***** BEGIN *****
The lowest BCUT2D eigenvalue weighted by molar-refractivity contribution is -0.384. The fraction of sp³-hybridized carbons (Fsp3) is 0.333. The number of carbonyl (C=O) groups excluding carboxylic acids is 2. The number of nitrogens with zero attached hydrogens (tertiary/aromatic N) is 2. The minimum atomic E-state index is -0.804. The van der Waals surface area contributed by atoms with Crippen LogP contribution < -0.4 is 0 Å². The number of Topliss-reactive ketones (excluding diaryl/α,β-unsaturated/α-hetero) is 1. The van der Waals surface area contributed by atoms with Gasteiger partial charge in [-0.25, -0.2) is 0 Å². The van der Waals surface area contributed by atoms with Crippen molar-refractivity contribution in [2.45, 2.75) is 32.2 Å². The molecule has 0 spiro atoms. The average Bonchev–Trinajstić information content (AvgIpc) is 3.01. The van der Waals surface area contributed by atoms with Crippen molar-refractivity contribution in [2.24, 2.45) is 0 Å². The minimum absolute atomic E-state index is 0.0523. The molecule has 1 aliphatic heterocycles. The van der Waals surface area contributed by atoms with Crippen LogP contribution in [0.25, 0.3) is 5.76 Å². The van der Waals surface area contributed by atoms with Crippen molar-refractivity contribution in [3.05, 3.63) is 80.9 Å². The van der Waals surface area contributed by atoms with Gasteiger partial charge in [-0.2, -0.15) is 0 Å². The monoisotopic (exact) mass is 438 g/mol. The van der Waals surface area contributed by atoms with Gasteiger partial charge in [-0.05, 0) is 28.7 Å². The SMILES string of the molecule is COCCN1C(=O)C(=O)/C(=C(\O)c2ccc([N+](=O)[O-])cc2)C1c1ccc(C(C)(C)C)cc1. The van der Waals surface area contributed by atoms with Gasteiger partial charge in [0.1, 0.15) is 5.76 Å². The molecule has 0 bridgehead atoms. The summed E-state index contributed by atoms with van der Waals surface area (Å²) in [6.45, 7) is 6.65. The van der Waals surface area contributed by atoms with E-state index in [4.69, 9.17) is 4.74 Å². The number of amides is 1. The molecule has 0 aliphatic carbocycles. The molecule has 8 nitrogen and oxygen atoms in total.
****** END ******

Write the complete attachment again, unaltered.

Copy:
The lowest BCUT2D eigenvalue weighted by molar-refractivity contribution is -0.384. The fraction of sp³-hybridized carbons (Fsp3) is 0.333. The number of carbonyl (C=O) groups excluding carboxylic acids is 2. The number of nitrogens with zero attached hydrogens (tertiary/aromatic N) is 2. The minimum atomic E-state index is -0.804. The van der Waals surface area contributed by atoms with Crippen LogP contribution < -0.4 is 0 Å². The number of Topliss-reactive ketones (excluding diaryl/α,β-unsaturated/α-hetero) is 1. The van der Waals surface area contributed by atoms with Gasteiger partial charge in [-0.25, -0.2) is 0 Å². The van der Waals surface area contributed by atoms with Crippen molar-refractivity contribution in [2.45, 2.75) is 32.2 Å². The molecule has 0 spiro atoms. The average Bonchev–Trinajstić information content (AvgIpc) is 3.01. The van der Waals surface area contributed by atoms with Crippen molar-refractivity contribution in [2.24, 2.45) is 0 Å². The minimum absolute atomic E-state index is 0.0523. The molecule has 1 aliphatic heterocycles. The van der Waals surface area contributed by atoms with Crippen LogP contribution in [0.25, 0.3) is 5.76 Å². The van der Waals surface area contributed by atoms with Crippen molar-refractivity contribution in [3.05, 3.63) is 80.9 Å². The van der Waals surface area contributed by atoms with Gasteiger partial charge in [-0.2, -0.15) is 0 Å². The monoisotopic (exact) mass is 438 g/mol. The van der Waals surface area contributed by atoms with Gasteiger partial charge in [-0.05, 0) is 28.7 Å². The SMILES string of the molecule is COCCN1C(=O)C(=O)/C(=C(\O)c2ccc([N+](=O)[O-])cc2)C1c1ccc(C(C)(C)C)cc1. The van der Waals surface area contributed by atoms with Gasteiger partial charge in [0.1, 0.15) is 5.76 Å². The molecule has 0 bridgehead atoms. The summed E-state index contributed by atoms with van der Waals surface area (Å²) in [6.45, 7) is 6.65. The van der Waals surface area contributed by atoms with E-state index in [4.69, 9.17) is 4.74 Å². The number of amides is 1. The molecule has 0 aliphatic carbocycles. The molecule has 8 nitrogen and oxygen atoms in total.